Tuesday, March 09, 2010

GPS: Your Own Atomic Clock

Hiking Tip: Consult your GPS when you need the time.

Need to update your watch? Cellphone ran out of juice? Don’t worry. If you carry a GPS then you’ve got an atomic clock in the palm of your hand. Check it out:

Global Positioning Systems (GPS) offer a great way to record distances, elevation, and memorable waypoints along the trail. Our guides use them, and we find that more and more of our guests use them every year.

GPS works by collecting signals from orbiting satellites and then triangulating a position based on those signals. The signals contain various pieces of information including satellite ID, satellite health, and satellite orbital information. The most notable piece of transmitted information, however, is the time.

Each satellite has its own atomic clock and it broadcasts the time from this clock to the GPS receiver out on the trail. The receiver compares the time that the signal was transmitted, with the time that it was received, and uses the difference to calculate its distance from the satellite. In short, it’s the time it takes the signal from the satellite to reach our reciever that allows us to determine our position here on earth. Add the distances from a few more satellites, and voila, we’ve established a triangulation.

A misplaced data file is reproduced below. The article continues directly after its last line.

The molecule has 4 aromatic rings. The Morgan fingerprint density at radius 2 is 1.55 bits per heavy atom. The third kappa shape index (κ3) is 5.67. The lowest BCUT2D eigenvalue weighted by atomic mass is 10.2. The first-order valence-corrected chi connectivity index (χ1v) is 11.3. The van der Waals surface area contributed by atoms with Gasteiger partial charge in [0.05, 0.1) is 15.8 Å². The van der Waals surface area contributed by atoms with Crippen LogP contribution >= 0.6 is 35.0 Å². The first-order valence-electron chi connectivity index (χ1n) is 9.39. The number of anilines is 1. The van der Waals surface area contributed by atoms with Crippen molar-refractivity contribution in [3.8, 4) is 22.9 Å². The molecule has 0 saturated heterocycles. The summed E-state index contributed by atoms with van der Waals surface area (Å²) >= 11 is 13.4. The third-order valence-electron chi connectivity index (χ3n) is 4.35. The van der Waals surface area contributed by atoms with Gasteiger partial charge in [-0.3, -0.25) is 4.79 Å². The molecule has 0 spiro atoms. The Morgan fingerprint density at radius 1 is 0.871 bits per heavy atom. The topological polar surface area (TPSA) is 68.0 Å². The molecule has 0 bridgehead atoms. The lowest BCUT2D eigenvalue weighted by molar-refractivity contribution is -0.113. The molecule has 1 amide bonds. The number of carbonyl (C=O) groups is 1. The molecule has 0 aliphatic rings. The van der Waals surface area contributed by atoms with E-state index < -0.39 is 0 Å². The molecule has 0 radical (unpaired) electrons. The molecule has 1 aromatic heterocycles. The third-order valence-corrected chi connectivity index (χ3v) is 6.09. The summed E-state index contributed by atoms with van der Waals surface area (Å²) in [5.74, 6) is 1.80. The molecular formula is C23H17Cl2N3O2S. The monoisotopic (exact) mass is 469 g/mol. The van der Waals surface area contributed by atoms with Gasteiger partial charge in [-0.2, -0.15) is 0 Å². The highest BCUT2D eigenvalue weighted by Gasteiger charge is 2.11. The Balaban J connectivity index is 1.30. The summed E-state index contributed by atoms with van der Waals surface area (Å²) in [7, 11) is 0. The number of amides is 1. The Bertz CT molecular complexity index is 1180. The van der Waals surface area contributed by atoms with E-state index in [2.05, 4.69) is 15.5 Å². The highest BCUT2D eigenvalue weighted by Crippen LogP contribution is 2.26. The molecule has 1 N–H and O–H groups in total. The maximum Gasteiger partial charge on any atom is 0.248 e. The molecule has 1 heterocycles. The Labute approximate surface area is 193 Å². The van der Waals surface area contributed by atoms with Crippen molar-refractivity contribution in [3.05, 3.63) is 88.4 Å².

All of this leads to a point: (Pun intended). If you need a source for accurate time, then fire up your GPS. You’ve got access to an atomic clock in the palm of your hand.

Note: The clock reading software in a modern GPS is not as accurate as the atomic clock in a satellite. (Though it’s extremely accurate for every day use-to within seconds and parts of a second). Clock accuracy varies by model.

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